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Second Thoughts: "The Ring of Wax/Give 'em the Ax"

Listen to the podcast review with Two True Freaks Podcast host Andrew Leyland.

It's funny. As I'm watching these episodes again and listening to some of the commentary on a few of the more recent podcasts, I'm starting to have some doubts about Frank Gorshin. Ken Reid, when we were discussing different actors playing the same role in the series, mentioned how Gorshin seemed a little too "Rat Packy" for him and while he can't deny the performance was excellent, John Astin, on paper, makes a better choice for the crazed, intelligent Riddler. (We were discussing Eli Wallach as Mr. Freeze.) As I settle down to watch this one, I do remember it being the one I found weakest out of the four from the first season. Let's see what I pick up this time around.

- We had some discussion on the podcast and then the Facebook page about the figure of Riddler being real and not an actual statue. I maintain that it's the latter. The mouth is too well posed to be real. If you look at the forehead, you could argue it's a great bit of makeup making him look waxy, but there is also the recoil from the paint gun causes the figure to sway a little. The swaying is incredibly stiff. Again, Gorshin could have accounted for it, but I think the figure was wax and I would love to know where it went.

- Someone give Donald Trump a globe and let him play world capitals with Aunt Harriet so he can learn more about our neighbors to the south.

- You think for a moment as the camera lingers of Batman and Robin in the Batmobile that we're going to get an "Atomic batteries to power" scene, but we don't.

- And this is the only time we get a lingering shot of GOTHAM CITY 14 MILES sign as the Batmobile disappears into the distance.

- I had to laugh when the duo are talking about libraries in Gordon's office. I was expecting Gordon to offer Barbara's services as a student studying to be a librarian.

- How is it the French never thought to exploit the destructive nature of the wax from the Cognac region?

- You know, many of the villains and henchmen are very considerate when they knock out a civilian. They pretty much manage to catch them as they fall so as to avoid injury, as with the guard at the library.

- Gorshin is at his most manic in these two episodes. He laughs a lot and his frenetic energy is at an all time high.

- The set for the library is a little too simple. Considering this is supposed to be the biggest branch in the city, it looks more like a branch in the suburbs. And if the rare books are upstairs, why does it look more like a basement. And why would you have the safe upstairs? I worked in the archival section of the NYPL many moons ago. It makes more sense to keep such items below ground.

- Once again, the laser effects in Batman are much better than they were in Star Trek. The two are moving as Batman tries to get Robin and himself out of Riddler's glue with the Bat Laser.

- In the Batcave, the duo analyze the wax residue. Robin is capable of reading the analysis and yet in the third season, as I'm discovering now, he is so dumbed down as Batman shows him a slide with the Lygerian Sleeping Sickness.

- Riddler takes the Batmoble, having learned from his previous encounter how to bypass the alarm. I seem to remember reading somewhere that there is a list of all the attempts to steal the Batmobile somewhere on the Interwebs.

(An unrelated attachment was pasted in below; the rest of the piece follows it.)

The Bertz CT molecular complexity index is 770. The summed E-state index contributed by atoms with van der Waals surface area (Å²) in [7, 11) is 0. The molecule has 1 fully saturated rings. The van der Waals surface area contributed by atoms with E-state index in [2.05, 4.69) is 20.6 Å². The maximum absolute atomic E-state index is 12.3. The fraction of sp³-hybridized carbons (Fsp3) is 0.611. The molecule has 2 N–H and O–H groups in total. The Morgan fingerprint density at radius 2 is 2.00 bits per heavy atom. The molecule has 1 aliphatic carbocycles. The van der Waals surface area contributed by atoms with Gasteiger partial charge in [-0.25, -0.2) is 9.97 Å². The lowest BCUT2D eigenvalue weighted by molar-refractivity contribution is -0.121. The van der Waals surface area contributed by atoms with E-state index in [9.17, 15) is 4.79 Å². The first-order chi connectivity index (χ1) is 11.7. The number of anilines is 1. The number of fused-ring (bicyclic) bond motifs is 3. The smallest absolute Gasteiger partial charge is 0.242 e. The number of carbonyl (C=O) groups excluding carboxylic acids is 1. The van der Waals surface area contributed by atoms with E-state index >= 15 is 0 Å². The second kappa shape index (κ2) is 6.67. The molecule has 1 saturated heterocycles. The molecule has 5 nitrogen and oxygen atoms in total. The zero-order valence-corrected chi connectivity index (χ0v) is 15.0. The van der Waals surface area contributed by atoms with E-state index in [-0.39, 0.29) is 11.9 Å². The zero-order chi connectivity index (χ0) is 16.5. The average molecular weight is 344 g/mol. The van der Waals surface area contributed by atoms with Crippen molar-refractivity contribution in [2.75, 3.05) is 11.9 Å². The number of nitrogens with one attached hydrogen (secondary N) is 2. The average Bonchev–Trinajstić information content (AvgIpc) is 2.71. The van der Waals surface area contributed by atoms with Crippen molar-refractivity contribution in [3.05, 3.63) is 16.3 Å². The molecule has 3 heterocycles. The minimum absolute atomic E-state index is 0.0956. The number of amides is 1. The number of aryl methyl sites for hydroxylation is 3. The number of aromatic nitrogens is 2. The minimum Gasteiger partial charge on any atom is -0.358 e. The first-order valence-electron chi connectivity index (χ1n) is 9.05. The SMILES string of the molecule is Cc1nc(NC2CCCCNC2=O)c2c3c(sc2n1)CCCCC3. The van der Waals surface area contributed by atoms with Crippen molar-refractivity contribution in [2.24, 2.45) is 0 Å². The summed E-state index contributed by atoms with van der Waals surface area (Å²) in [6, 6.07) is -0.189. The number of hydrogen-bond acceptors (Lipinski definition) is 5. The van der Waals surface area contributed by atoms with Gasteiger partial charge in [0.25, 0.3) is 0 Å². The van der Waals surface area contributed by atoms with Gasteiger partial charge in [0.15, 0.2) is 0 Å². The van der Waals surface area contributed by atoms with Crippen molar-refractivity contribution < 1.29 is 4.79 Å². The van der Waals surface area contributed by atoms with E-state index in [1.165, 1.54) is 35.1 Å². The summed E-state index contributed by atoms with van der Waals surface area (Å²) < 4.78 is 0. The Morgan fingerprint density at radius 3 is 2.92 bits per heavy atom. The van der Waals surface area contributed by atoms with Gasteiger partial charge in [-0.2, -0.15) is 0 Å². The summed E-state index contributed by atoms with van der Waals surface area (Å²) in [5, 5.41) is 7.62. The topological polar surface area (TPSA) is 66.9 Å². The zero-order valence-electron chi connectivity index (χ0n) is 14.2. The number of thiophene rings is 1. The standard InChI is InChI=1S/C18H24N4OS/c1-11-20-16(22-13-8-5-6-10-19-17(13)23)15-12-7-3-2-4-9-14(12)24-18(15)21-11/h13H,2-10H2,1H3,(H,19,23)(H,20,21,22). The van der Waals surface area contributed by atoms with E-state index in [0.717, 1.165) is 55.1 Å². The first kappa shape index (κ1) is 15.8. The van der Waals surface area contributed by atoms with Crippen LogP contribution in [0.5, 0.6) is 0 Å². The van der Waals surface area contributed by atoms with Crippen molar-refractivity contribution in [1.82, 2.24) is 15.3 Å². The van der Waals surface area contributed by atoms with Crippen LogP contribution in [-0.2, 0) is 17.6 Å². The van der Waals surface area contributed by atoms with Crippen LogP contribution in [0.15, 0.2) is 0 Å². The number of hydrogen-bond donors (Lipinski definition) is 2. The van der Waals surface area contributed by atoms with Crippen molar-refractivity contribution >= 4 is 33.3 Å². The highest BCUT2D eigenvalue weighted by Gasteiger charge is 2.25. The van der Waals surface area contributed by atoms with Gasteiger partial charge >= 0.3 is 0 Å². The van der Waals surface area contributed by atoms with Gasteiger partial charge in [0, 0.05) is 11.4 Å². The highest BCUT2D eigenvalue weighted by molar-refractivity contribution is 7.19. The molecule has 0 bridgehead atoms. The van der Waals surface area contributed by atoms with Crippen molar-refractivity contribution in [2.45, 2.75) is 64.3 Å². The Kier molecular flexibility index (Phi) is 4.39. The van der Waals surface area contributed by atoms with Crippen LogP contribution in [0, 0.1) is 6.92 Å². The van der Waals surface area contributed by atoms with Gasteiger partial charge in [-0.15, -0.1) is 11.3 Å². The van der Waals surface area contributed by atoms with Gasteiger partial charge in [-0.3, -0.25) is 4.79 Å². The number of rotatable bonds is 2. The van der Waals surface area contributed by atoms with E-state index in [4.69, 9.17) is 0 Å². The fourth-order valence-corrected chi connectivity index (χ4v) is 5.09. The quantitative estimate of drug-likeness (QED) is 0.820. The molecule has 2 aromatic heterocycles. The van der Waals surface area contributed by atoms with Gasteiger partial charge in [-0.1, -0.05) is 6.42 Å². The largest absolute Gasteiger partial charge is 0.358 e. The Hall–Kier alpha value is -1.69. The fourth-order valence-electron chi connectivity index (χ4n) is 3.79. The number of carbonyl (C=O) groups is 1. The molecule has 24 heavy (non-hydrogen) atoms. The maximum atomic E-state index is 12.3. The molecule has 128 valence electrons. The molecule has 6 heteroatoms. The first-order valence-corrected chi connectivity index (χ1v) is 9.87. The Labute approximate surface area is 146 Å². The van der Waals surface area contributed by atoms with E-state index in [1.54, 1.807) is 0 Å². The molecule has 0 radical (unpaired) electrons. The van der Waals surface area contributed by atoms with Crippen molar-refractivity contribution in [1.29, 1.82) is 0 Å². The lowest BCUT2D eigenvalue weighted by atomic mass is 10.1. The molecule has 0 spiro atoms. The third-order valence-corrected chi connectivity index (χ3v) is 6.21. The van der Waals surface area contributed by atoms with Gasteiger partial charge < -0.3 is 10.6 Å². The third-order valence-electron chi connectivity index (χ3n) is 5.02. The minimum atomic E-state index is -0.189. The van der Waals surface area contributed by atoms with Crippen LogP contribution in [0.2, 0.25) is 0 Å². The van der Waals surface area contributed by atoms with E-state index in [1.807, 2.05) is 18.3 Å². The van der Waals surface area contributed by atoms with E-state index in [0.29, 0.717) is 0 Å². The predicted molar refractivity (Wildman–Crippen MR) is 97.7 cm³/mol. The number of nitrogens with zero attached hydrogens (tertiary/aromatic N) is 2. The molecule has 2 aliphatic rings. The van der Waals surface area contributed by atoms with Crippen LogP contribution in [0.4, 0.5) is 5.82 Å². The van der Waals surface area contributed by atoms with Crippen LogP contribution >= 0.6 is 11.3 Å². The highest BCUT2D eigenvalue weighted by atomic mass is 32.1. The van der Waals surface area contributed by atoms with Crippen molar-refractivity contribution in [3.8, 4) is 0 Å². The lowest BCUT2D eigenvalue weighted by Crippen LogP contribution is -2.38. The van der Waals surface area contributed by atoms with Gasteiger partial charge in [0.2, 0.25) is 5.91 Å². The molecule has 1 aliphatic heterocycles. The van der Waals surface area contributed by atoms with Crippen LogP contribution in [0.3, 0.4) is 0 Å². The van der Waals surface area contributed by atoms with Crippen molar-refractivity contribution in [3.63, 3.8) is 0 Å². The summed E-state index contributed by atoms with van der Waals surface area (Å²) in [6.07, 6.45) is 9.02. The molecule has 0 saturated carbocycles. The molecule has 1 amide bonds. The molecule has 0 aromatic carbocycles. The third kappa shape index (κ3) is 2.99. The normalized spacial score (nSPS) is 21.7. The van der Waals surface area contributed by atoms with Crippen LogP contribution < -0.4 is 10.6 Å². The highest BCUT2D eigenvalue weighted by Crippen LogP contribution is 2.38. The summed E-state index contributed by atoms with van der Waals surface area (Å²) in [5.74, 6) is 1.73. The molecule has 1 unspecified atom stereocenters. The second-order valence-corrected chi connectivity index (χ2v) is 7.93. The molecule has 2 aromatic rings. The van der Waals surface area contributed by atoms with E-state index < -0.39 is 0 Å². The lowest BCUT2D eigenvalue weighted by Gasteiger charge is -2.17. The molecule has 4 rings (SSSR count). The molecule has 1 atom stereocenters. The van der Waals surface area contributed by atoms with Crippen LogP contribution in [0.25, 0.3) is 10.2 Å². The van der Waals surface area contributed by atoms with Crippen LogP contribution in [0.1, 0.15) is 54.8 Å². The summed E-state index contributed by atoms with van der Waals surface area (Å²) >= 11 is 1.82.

- Don't remember if I mentioned this on the podcast, but the recap features footage we didn't see in the episode. Riddler does a little dance when he acquires the rare book. It's only in the recap.

- I know he's being sarcastic, but there's something dumb about Riddler saying the duo should smile for their wax figures. They will be too busy screaming in agony when their feet first touch the boiling wax.

- Riddler simply leaves the bodies of the duo behind. Bad move.

- I love the looks not only on Riddler, but on the henchmen when Moth asks why he's wasting time with Riddles.

- Riddler really gets off on the torture devices. I've maintained that out of all the villains, he's the one I wouldn't trust for even a split second. (The Penguin comes second.) I mentioned earlier how Astin may have been the better choice for the Riddler, but in this scene, Gorshin nails it. I don't think Astin would have been as malevolent given the same scene.

- I think this is the only time Robin gets to Batclimb alone. This might also be the only time Robin fights alone. Yes, he'll fight as Robin in several other episodes without Batman, but Bruce will be there to lend a hand.

- Adam West's stunt double never made much of an effort to mimic West's moves as we would see in the closeups during Batfights, but when he dodges a charging henchmen and steps aside with a swipe of his cape like a matador, his moves are like West's.

- You know, the second episode really has no substance to it. Batman and Robin get free and then they figure out to head to the museum. From there, it's pretty much a buildup to a long fight scene.

In the end, where does this stand? It's a good story, but it's not one of the better Riddler stories and it's not as good as the top ten list so far, so I'm going to let it stand pat.

1: The Joker is Wild

2: True or False Face

3: The Joker Goes to School

4: Hey Diddle Riddle

5: Instant Freeze

6: The Purr-fect Crime

7: A Riddle a Day Keeps the Riddler Away

8: Zelda the Great

9: The Thirteenth Hat

10: Fine Feathered Finks

Next week, the Joker is back in a convoluted story that still is a lot of fun nonetheless.

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